When Liz receives news that she hasn’t been selected for a music scholarship, she panics, worrying that her grandparents will sell their house in order to pay for her tuition. However, her younger brother, Robbie, suggests that Liz run for Prom Queen at their high school since the winner is awarded a scholarship.
Liz is hesitant because as a poor, black girl, she just doesn’t feel like she fits the “Prom Queen” bill.
But, then again, she doesn’t have much of a choice. Her dream is to get her undergraduate degree at Pennington (the school her mom went to) and then move on to medical school so she can develop a cure for sickle cell anemia—the disease that killed her mom and that Robbie inherited. And she can only do that if she secures the funds to go to Pennington.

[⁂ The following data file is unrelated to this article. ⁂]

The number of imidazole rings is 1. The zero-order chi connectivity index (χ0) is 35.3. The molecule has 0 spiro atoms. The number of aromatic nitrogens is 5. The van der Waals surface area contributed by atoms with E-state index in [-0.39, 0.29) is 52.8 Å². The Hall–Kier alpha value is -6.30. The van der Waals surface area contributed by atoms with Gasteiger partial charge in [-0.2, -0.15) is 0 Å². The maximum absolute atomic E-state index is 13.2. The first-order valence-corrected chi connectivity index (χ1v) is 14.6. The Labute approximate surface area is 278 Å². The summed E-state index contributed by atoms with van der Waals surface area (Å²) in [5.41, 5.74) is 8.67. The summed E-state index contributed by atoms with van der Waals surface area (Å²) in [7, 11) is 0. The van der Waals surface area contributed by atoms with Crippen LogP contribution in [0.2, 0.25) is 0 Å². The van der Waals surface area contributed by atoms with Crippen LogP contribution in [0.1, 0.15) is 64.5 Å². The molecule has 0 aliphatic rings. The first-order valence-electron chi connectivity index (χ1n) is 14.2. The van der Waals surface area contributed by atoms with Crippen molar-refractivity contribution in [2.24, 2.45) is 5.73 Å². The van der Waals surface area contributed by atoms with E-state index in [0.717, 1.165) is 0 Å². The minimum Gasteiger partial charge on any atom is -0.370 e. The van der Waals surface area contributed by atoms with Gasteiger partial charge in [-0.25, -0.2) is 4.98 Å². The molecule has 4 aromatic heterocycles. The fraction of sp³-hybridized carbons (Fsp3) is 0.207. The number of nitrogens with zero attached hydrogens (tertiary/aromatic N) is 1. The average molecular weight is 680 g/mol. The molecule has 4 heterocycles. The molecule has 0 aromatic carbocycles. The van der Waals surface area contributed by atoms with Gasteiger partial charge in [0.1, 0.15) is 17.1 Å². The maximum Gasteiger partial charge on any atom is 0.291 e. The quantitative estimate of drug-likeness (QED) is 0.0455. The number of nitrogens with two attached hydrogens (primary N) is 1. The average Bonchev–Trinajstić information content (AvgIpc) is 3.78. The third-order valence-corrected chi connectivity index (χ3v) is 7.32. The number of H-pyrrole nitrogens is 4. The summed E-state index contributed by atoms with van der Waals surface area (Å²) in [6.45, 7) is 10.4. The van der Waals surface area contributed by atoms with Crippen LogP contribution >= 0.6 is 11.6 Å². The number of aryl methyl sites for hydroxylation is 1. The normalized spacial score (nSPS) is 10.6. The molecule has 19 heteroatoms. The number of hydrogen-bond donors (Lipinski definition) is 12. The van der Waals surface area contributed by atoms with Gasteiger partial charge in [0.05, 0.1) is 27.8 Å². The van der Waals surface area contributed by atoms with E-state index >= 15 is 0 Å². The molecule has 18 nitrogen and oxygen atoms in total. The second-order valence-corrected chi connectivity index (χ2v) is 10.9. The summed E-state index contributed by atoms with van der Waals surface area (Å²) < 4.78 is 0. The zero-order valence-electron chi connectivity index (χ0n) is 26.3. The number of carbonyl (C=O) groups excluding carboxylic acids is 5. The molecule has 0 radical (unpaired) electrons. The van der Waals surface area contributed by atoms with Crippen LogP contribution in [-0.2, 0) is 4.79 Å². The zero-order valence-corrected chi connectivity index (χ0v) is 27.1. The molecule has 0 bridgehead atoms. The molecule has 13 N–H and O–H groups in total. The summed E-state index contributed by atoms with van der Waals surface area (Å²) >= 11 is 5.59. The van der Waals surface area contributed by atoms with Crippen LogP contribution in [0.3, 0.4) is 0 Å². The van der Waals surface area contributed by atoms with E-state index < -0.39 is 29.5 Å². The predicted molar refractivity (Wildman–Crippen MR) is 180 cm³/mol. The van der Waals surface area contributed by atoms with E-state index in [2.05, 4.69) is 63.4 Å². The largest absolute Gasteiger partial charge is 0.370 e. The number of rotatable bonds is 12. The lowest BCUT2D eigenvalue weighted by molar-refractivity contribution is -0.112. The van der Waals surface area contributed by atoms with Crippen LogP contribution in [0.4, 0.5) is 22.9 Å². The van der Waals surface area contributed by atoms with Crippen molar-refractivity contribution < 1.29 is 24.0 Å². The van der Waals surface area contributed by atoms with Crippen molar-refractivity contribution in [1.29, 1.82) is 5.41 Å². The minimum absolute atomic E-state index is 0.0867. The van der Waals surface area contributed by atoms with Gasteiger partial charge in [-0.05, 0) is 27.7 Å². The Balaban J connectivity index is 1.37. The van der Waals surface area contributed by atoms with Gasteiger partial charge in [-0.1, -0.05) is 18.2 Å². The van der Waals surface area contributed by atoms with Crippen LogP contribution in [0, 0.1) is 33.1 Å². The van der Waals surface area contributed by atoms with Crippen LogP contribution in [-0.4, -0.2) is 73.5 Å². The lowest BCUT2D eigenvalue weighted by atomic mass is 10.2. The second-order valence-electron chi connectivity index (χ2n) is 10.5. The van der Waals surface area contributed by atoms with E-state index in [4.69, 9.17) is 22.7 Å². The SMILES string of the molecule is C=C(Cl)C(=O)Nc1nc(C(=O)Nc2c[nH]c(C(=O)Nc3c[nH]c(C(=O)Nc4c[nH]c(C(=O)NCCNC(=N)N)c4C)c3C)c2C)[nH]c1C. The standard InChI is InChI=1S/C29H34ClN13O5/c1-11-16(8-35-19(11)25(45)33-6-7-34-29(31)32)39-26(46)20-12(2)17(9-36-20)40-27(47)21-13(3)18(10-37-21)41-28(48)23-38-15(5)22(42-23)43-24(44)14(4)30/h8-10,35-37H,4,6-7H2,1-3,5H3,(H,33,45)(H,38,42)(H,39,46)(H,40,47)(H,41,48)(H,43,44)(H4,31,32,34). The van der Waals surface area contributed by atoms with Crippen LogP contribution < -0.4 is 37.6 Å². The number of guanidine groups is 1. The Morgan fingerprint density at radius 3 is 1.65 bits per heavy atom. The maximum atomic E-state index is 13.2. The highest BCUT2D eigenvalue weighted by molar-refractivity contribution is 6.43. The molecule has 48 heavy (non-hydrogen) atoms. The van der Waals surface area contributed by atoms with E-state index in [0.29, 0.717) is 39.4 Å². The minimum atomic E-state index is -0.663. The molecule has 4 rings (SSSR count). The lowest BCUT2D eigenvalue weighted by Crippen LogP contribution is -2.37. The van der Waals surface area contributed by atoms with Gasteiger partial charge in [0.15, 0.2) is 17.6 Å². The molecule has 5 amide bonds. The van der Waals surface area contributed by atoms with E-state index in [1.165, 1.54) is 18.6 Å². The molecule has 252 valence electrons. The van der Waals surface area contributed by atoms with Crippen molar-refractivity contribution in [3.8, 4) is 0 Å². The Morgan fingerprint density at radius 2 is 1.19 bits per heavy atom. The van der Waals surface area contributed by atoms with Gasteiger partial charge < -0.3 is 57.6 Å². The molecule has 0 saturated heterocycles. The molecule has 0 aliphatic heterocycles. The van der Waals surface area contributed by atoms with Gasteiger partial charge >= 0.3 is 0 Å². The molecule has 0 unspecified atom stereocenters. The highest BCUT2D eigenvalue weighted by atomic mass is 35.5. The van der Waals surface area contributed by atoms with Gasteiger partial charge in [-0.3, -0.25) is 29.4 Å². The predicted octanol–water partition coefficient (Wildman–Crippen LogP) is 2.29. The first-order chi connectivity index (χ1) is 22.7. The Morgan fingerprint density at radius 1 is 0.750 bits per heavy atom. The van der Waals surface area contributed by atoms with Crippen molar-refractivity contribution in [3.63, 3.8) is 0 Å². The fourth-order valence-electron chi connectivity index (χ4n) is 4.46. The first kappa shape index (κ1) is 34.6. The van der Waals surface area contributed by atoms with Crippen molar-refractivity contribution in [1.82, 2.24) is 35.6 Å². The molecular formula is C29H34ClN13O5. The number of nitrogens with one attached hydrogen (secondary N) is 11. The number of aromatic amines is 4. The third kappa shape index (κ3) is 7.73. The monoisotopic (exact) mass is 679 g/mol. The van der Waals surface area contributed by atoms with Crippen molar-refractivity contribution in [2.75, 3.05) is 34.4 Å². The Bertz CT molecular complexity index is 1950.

During her run for queen, Liz has a few advantages. She’s the top of her class, which accounts for a small portion of who will end up on prom court, and she has friends who are ready to strategize, campaign and completely redesign Liz’s public image.
But as a shy, relatively unknown student, Liz must put herself into situations that require her to be outgoing, friendly and happy. She’ll have to battle her anxiety and make herself known when all she wants to do is sink back into non-existent bliss.
Throughout the process, she makes new friends, rediscovers old ones and even loses a few. She also manages to find love in Mack, a new girl at their school also running for queen.
However, if Liz really wants to win that scholarship, she’ll have to do more than put on a temporary farce to win the approval of her classmates. She’ll need to take a stand against those prejudiced against her, fight through some family trauma and learn how to be confident in her own skin, as a queen would be.